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Fake, misleading online reviews create growing concerns for shoppers

Survey finds majority of online shoppers at least consider reviews before buying

ROANOKE, Va. – Online shopping has made it easier than ever to find anything you need or want at your fingertips, and many shoppers rely on online reviews to help them make their purchase.

A 2016 survey found more than 80 percent of online shoppers at least consider the reviews before buying an item for the first time.

"They take the word of other people who have experienced the product or service and they make a decision based on those experiences," said Cayce Myers, an associate professor in Virginia Tech's Department of Communication.

However, there is a growing problem with fake online reviews that can deceive or mislead shoppers.

"There are fake reviews out there and there's also reviews that are maybe true, but maybe not as transparent as necessary," Myers said.

Myers has studied the impact and issues surrounding online reviews. He said concerns can not only arise from who is giving the review, but also if someone is paid for their review.

"The law has tried to kind of catch up with that a little bit and say you have to disclose if you are a paid endorser or if you're someone that has been given a sample or something like that to give a review of that product, because that's a different kind of relationship than if you were just to go out and purchase a product on your own," Myers said.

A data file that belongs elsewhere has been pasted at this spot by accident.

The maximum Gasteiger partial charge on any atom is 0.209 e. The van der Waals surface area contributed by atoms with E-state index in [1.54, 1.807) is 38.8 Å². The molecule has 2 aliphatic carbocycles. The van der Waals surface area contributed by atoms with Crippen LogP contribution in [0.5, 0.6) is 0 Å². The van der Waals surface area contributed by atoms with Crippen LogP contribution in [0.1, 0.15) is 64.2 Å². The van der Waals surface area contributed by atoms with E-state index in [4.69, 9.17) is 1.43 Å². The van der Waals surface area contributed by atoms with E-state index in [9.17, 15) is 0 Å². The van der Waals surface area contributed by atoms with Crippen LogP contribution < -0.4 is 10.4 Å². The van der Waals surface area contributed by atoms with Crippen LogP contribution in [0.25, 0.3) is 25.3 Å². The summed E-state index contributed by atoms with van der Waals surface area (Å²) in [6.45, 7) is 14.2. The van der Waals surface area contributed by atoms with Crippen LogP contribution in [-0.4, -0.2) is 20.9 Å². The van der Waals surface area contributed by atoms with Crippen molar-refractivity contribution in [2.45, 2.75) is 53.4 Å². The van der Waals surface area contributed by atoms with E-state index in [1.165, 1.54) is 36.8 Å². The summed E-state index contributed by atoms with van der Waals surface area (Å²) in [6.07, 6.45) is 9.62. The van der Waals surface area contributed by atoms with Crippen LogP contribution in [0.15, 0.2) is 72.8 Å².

One website that has made it their business to help you sort through what is real and what is not, specifically on Amazon, is ReviewMeta.

Tommy Noonan, the site's founder, explained how it works.

“What it first does is it actually visits the Amazon.com website and collects all of the data on all of the reviews that are published about that product,” Noonan said. “Then we run the reviews through 15 different tests.”

"It will throw out the reviews considered untrustworthy and then it will recalculate the average product score, based on only the reviews we deemed trustworthy."

All users have to do is copy the product’s URL and paste it to the ReviewMeta site.

ReviewMeta does not analyze products or their quality, only the product's reviews. Noonan cautioned that the presence of potentially inauthentic or fake reviews is not necessarily a reflection on product quality.

"A lot of sellers will make a good, quality product," Noonan said. "They'll seed the reviews with questionable ones, with biased ones, with potentially fake ones and once they start getting some sales the honest reviewers will say 'Hey, this is actually a really good product' and the product will do well on Amazon."

Amazon, the world’s largest retailer, is also fighting back, stating on its site that the company has “a zero-tolerance policy for any review designed to mislead or manipulate customers” and has “built mechanisms, both manual and automated, that remove reviews that violate our guidelines.”

Noonan said consumers can also keep an eye out for suspicious reviews by actually reading the reviews and not just looking at a product's star rating, checking the most recent reviews first and returning poor quality products.

“I always recommend if you don’t like a product, if you feel like you were swindled, absolutely send it back and send that financial message to Amazon and the seller that you won’t put up with inferior products and misleading descriptions or reviews.”

Experts say electronics tend to have the highest percentages of fake or untrustworthy reviews.


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